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Format(s) Available
Opening Date
18 Jul 2024
M18 Sexual Scenes
121 mins
English - subtitles to be advised
Baltasar Kormákur
Egill Ólafsson, Kōki, Pálmi Kormákur Baltasarsson, Masahiro Motoki
Soon after the break of the pandemic and realizing that his clock is ticking, Kristofer gets the urge to embark on a journey to try to find out what really happened when his Japanese girlfriend mysteriously vanished without a trace from London fifty years earlier.
By InCinemas  08 Jul 2024
A powerful film on devastating losses and overcoming grief.
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Baltasar Kormákur – a director best known for helming high octane thrillers such as 2 Guns, Contraband, Everest, and Beast – effectively reveals a soft sensitive side of himself in TOUCH, the story of cross-cultural romance which spans decades and continents. The film is based on the novel by Ólafur Jóhann Ólafsson, which follows one man’s emotional journey to find his lost first love before his time runs out.   
The opening scenes of the beautiful sweeping snow-laden landscapes in Iceland effectually provides a desolate landscape which parallels the loneliness of widower Kristofer (Egill Ólafsson) in his silent and empty home. Having been diagnosed with early stage dementia, and on the advice of his doctor “that it is the time to tend to any unfinished business”, Kristofer closes his Rekyavik restaurant, mutters softly “forgive me” to the photograph of his deceased wife and flies to London, just as COVID-19 pandemic restrictions are ramping up in 2020.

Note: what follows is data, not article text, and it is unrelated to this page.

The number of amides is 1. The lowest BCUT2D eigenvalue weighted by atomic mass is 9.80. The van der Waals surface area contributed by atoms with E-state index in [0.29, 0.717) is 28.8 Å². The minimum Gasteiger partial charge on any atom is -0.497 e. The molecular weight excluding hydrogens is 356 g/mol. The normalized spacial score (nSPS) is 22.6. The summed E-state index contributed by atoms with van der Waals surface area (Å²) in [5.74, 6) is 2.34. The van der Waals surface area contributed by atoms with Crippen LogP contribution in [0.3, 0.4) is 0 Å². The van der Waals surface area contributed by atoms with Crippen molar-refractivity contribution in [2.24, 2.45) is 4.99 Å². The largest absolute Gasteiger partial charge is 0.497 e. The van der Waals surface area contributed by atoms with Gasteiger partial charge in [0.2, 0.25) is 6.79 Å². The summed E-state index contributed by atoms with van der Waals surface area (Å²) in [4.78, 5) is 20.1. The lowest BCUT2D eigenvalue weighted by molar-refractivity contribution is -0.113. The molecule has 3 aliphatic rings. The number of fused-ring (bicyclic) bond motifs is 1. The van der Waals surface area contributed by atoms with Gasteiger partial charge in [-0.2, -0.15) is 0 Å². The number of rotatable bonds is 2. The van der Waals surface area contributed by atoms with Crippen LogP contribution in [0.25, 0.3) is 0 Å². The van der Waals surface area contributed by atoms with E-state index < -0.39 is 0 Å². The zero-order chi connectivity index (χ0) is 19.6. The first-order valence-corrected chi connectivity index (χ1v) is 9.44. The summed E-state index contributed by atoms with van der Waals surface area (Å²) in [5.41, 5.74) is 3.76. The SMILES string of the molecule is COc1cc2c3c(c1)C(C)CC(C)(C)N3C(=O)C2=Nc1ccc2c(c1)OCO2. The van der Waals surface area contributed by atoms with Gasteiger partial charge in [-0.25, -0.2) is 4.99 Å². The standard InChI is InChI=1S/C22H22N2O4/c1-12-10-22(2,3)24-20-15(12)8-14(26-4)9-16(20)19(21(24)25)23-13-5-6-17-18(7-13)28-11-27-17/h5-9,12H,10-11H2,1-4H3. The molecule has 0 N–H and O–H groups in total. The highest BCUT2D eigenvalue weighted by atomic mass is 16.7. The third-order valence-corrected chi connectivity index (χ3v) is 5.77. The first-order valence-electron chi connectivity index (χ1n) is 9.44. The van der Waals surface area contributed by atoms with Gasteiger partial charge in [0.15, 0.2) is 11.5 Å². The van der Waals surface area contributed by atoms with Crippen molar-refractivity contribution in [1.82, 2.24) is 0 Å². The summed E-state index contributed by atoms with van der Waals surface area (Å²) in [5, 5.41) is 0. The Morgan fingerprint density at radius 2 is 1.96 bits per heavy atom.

In London, he revisits familiar places from his time there as a young man (played by Pálmi Kormákur) at the tail end of the 1960s. During a period of unrest, his radical ideas prompt him to reject an established education at the London School of Economics and instead, to work as a dish washer at Nippon, a Japanese restaurant in London patronised mostly by Japanese customers due to lingering post-war antipathy. His decision to work in Nippon is largely due to his instant attraction to the owner’s daughter, Miko (Kōki), who works as a waitress during weekends at the restaurant. Encouraged by Miko’s stern but fatherly owner, Takahashi-san (Masahiro Motoki), Kristofer begins helping with kitchen prep and then proves adept on mastering Japanese cooking techniques while teaching himself the basics of the language including the art of haiku.
Despite being under the watchful eye of her conservative father, Miko is a confident young woman always stepping out in Mary Quant mini-dresses and soaking up the freedom in swinging London. At the beginning, Miko regards the young Icelander with detached amusement, but gradually warms to his gentle manner and reciprocates his romantic advances. They begin a passionate but clandestine relationship, amidst the blossoming friendship between Kristofer and Takahashi-san bearing in mind that it was a time not conducive to cross-cultural dalliances. Kristofer learns that the family emigrated to England from Hiroshima, where their lives, like many fellow Japanese were tragically changed by World War II. Supporting characters, like Nippon’s charming waitress Hitomi (Meg Kubota) and opera-singing chef Arai-san (Tatsuya Tagawa) adds to the rich camaraderie and tight knit family dynamics of Nippon.